UK Energy Efficiency Trends – January 2015

Energy Efficiency Trends is a quarterly report focused on the UK market, providing insight into non-residential energy efficiency. The latest results show a decline in activity in the second half of 2014, possibly reflecting the recent decline in energy prices.

It is always interesting to consider the impact of wider political and economic conditions on our sector – energy efficiency does not after all operate in a vacuum.  At the time of writing, for example, it has been reported that UK inflation is now at its lowest level in 14 years and Mark Carney, the governor of the Bank of England, forecasts that this will dip yet lower before returning to the 2% target rate.  Of particular concern for the energy efficiency sector is that this has been driven by materially declining oil and gas prices. With reports of oil prices dropping some 60% since their June 2014 peak and wholesale gas prices nose-diving 30% in the last 12 months, it is perhaps to be expected that pressures on business and public sector organisations to drive cost savings – through energy efficiency measures – may ease somewhat (perhaps psychologically if nothing else). And if this does hold true, it is fair to expect this ‘relaxation’ to persist into at least the first half of 2015.   Against this backdrop the sector is probably well within its rights to feel somewhat on edge and perhaps to expect some stormy months ahead.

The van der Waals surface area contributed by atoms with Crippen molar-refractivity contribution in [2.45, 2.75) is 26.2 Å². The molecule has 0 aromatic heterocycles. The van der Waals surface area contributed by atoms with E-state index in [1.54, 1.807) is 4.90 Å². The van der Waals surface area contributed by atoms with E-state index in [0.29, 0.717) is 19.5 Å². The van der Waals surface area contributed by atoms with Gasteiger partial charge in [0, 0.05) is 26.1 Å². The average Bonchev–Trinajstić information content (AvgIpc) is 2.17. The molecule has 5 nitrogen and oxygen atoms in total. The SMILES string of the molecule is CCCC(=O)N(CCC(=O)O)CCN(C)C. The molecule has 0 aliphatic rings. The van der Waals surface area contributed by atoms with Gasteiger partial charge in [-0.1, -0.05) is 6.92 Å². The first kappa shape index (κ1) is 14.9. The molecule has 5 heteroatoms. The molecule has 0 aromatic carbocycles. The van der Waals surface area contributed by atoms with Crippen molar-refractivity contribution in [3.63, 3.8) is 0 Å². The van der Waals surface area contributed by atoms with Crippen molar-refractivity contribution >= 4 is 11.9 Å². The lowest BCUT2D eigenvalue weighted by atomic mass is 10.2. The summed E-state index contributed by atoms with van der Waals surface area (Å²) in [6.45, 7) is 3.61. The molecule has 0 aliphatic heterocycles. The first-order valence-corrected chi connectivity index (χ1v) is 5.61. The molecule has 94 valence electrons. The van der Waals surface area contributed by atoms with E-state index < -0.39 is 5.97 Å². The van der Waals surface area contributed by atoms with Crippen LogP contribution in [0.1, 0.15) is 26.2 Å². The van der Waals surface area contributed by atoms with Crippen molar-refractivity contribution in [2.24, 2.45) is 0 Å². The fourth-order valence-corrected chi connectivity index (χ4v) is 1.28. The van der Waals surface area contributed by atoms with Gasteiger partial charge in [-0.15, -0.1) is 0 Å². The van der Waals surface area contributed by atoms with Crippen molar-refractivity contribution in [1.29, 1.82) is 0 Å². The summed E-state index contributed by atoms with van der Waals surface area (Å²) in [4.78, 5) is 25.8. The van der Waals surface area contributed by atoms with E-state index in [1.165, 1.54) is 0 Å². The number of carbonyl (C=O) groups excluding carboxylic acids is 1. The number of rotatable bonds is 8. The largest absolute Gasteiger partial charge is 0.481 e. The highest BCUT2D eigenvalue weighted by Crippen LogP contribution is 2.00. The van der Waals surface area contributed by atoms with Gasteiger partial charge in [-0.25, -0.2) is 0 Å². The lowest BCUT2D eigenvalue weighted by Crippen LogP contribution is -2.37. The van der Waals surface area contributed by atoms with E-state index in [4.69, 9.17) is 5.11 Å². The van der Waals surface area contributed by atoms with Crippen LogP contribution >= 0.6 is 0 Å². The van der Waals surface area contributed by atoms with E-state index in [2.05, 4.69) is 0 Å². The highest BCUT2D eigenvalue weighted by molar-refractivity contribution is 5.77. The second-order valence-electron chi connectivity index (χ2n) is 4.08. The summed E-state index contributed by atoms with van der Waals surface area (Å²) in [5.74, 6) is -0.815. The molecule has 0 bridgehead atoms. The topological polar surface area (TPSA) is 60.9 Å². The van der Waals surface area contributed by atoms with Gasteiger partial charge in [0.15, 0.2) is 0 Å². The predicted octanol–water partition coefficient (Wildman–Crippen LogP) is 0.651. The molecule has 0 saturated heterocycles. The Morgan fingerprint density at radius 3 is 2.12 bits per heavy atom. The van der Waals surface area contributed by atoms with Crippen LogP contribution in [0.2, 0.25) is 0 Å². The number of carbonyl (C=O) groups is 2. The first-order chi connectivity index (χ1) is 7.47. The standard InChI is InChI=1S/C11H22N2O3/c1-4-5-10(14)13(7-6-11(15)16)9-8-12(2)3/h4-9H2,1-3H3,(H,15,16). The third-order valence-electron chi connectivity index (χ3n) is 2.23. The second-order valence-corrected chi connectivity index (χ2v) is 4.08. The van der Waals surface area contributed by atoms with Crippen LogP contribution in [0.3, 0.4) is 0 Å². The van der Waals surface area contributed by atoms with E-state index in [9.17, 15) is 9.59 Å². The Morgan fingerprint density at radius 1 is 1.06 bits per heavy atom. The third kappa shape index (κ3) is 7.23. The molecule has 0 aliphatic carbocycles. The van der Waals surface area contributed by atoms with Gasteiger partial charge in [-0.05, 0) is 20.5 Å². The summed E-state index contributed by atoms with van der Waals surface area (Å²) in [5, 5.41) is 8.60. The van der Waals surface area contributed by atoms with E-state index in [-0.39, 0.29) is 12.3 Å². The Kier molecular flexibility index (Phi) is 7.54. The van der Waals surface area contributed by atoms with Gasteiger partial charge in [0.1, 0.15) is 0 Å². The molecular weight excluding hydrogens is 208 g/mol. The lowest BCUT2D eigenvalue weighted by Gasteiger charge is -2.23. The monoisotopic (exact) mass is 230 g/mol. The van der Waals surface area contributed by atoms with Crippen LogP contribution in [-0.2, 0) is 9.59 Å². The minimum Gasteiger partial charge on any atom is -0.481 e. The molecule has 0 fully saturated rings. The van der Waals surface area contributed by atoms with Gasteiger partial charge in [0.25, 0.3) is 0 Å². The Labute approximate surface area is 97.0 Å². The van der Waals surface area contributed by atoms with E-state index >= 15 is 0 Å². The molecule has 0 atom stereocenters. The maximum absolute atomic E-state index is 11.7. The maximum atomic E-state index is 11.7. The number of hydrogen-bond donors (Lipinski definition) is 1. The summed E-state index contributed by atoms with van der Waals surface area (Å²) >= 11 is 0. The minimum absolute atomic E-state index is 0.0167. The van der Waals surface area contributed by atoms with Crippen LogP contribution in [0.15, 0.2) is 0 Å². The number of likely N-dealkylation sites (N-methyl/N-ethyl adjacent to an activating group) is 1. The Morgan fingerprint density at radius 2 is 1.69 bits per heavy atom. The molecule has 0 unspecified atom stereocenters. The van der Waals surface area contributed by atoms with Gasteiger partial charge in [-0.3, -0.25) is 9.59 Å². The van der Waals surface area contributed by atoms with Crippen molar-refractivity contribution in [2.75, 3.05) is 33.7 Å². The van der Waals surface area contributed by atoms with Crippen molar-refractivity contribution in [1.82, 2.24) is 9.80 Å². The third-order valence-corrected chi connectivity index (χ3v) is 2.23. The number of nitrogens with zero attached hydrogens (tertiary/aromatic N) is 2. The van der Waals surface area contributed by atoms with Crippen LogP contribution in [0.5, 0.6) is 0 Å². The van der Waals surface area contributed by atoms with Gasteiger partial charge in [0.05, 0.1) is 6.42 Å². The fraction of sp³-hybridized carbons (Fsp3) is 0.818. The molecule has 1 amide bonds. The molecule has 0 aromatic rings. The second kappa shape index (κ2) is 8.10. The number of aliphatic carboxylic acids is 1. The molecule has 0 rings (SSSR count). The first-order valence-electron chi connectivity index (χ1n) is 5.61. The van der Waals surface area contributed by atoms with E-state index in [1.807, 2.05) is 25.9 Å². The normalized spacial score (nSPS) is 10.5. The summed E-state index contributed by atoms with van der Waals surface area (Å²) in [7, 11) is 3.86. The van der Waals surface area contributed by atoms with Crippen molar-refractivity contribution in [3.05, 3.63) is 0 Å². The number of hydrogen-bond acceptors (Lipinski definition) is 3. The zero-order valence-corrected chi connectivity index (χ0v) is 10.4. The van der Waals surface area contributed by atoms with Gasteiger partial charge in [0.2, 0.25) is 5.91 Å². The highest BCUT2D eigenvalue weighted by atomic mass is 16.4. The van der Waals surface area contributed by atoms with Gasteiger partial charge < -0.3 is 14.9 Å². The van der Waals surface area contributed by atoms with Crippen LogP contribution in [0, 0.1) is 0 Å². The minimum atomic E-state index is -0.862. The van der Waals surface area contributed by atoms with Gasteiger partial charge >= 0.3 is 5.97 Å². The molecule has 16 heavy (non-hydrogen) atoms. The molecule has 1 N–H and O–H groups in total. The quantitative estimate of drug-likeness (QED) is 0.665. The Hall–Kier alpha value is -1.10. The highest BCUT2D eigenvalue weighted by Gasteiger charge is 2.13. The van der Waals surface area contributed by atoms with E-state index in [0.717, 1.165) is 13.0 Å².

Our findings this quarter appear to reflect this broad concern. Whilst suppliers reported being broadly supportive of the UK government’s actions in relation to managing the economy, the sector was materially dissatisfied with its record on energy efficiency.  This negative feedback is likely to have been – at least in part – fed by particularly downbeat trading feedback. Judging by the typical response, it probably felt like a tough quarter for the industry – and a bitter pill to swallow in the context of an upbeat wider economy.

Of course this may prove to be nothing more than conjecture as things settle down next quarter, but there are certainly some systemic economic and political changes taking place and it will be interesting to consider their impacts on the UK’s non-domestic energy efficiency sector.

For more information, please visit the Trends portal on the EEVS website:

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